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Russell Wilson and Ciara reportedly moved their July wedding from North Carolina in protest of House Bill 2, the anti-LGBT law passed in March.
Wilson, the quarterback for the Seattle Seahawks, and Ciara, an R&B singer known for the hits "Goodies" and "1, 2 Step," tied the knot during a lavish ceremony at Peckford Castle in Liverpool, England, but their wedding planner, Mindy Weiss, told The Knot the nuptials were originally set for the Tar Heel State.
"I did the whole thing -- three times," Weiss said. "They were first getting married in North Carolina, but they called it off due to the transgender bathroom laws. But it was really done."
Wilson has often stressed a commitment to social equality through his activism and charity work. The Super Bowl-winning athlete founded Why Not You in 2014, a nonprofit designed to foster a new generation of youth leaders. Wilson also was behind Pass the Peace, a campaign launched later that year to raise money for domestic violence survivors.
During a July interview, Wilson stressed that each of us has a "responsibility" to work for the greater good.
"It's not just on athletes, it's not just on coaches, it's not just on anybody in particular," he told reporters. "It's on all of us. I think ultimately it comes down to love and appreciating one another and respect for one another."
The couple aren't the first to pull out of North Carolina following the passage of HB 2, which was pushed through during an emergency session of the state legislature March 23 and signed into law by the governor the same day. The bill, which forces trans people to use public restrooms (in government buildings) that do not correspond with their gender identity, was introduced, debated, and passed in a single day. It also prevents localities from enacting or enforcing LGBT-inclusive nondiscrimination laws or setting a minimum wage higher than the state's.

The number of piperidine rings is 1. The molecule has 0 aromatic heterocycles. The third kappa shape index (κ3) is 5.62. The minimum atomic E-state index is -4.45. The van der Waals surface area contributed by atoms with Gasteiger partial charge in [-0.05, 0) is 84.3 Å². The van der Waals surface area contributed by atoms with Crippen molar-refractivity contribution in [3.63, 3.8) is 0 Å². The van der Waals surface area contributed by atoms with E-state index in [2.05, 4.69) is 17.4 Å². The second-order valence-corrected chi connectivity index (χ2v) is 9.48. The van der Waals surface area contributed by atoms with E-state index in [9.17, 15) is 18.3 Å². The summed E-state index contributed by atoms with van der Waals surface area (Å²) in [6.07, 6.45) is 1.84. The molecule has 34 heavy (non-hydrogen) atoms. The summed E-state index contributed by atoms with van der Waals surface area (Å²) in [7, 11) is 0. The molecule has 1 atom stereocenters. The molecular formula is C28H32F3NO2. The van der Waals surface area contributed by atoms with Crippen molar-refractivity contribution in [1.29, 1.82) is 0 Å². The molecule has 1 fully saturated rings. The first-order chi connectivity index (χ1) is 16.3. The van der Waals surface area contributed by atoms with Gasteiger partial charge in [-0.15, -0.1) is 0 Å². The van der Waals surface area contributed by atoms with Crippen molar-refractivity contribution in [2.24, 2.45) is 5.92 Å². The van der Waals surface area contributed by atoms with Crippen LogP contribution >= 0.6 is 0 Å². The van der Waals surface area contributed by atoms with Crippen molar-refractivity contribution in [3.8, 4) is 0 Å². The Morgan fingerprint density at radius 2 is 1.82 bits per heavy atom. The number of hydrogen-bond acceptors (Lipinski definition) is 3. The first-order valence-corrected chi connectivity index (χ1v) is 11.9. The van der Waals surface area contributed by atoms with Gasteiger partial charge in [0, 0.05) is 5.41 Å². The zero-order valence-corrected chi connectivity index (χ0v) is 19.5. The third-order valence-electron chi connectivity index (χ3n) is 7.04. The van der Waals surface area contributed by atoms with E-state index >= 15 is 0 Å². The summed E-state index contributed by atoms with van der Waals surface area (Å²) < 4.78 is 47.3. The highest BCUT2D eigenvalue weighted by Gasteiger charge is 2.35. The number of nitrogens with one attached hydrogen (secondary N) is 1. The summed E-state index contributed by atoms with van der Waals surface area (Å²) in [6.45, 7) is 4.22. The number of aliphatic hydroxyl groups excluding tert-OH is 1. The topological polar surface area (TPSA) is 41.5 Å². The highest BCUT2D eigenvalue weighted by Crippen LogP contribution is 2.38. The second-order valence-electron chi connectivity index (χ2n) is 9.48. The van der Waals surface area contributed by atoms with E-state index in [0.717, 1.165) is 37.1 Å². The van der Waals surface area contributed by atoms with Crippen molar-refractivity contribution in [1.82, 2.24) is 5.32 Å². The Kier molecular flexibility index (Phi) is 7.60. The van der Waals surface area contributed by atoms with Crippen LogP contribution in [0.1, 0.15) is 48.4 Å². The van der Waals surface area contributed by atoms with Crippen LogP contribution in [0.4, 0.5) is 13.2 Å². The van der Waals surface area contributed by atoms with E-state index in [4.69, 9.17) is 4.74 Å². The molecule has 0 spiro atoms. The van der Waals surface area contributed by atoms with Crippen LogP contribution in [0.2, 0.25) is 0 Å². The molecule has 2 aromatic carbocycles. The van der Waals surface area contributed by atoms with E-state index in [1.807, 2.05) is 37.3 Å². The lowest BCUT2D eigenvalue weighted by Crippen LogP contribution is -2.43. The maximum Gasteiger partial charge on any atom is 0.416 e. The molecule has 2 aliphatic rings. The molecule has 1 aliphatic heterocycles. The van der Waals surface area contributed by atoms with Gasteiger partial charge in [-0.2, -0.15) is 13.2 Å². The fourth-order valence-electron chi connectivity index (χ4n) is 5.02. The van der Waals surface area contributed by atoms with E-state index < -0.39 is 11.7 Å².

Musicians Bruce Springsteen, Ringo Starr, Pearl Jam, Nick Jonas, and Demi Lovato all canceled scheduled concerts in the state, while the Blue Man Group and Cirque du Soleil also declined to perform.
Other artists, including Cyndi Lauper and Duran Duran, used their shows to condemn the law.
Meanwhile, over 160 businesses threatened to boycott North Carolina over HB 2, including Apple, General Electric, Google, Dow Chemical and Microsoft. Both PayPal and Deutsche Bank nixed future expansions in North Carolina, which cost the state an estimated $3.6 million and $5 million respectively. The latter would have also added 250 jobs to the ailing state.
Estimates vary on just how much these continued protests have cost the state.
The Center for American Progress tabulated that HB 2, should the law not be repealed, would set the state back $500 million. UCLA's Williams Institute painted an even less rosy picture of the state's future, saying that it would result in a $5 billion loss for North Carolina.
As of the time of writing, Gov. Pat McCrory -- who has unbendingly stood by the unpopular legislation -- and the legislature have no plans to repeal HB 2.
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